Music is one of the oldest and finest forms of human expression. The Vedas, representing the most ancient literature known to the world, are set to a distinctive melody, that has been passed down through the centuries in an unbroken oral tradition.
Being an abstract art form there are many definitions given to music. Emotional and scientific correlation of sound in space and time is a safe definition of music. 
Music is a painting drawn with invisible lines and colours of sound on the canvas of silence. Music is like an inexhaustive spring and infinite space. There is music in cosmic breath. The waves of oceans, the embrace of bamboo branches, vibrations of atoms and heartbeats: music is omnipresent.
However, music has evolved as a definite art form during the childhood of human civilization in folk music. The agony, ecstasy and anxiety of life, meandering and fascination of nature, desire and hope for a fruitful future, all get its forceful expression in different art forms and music in particular.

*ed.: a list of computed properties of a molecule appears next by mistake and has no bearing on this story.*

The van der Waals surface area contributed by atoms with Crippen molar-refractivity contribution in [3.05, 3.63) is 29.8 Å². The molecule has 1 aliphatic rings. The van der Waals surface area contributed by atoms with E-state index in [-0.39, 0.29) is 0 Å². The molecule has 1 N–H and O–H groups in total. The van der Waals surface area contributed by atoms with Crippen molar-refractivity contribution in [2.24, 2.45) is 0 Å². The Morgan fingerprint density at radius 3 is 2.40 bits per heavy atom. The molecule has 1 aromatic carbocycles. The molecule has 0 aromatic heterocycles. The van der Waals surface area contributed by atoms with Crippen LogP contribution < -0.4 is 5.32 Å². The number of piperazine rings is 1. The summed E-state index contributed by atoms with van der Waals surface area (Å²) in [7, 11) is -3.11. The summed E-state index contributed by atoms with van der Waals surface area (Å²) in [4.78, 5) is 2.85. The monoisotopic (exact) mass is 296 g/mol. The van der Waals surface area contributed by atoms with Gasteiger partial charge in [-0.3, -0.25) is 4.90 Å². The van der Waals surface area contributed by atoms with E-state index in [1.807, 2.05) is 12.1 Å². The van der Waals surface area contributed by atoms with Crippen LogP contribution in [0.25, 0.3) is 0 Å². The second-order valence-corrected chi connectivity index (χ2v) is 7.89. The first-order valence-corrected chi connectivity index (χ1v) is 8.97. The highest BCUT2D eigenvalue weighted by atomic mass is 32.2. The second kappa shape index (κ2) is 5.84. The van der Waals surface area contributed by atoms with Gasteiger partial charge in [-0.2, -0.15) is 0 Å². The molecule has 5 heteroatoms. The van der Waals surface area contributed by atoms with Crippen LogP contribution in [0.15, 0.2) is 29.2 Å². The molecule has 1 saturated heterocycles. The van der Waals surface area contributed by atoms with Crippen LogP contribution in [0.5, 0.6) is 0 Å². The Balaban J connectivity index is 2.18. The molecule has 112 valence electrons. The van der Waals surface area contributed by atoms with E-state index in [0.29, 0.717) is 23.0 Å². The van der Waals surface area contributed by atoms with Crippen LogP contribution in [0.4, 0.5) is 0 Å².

Every near perfect expression of classical music stream is nothing but diamonds and emeralds emerged out of far different material chiselled by time.
Music can be divided into Western classical, Hindustani classical, Carnatic classical, folk, Jazz, Pop, Fusion, etc. Of these there can be further identification of Vocal and Instrumental music. Within instrumental there can be differentiation of percussive instruments as well as wind and string instruments.
In India, the arts have been classified by the scriptures into two major streams known as margi and desi that can be roughly translated as classical and folk. Numerous texts such as the Sangeeta Ratnakara of Saarangadeva lay down the basic tenets of classical music.
The two major systems of classical music today are the Hindustani and the Carnatic. Though today they appear to be quite distinct styles, they in fact have their origins in a common theory and source as is apparent from ancient treatises.
Kathakali Music
The orchestra is formed of two varieties of drums - the maddalam and chenda; the chengila which is a bell metal gong and the ilathalam or cymbals.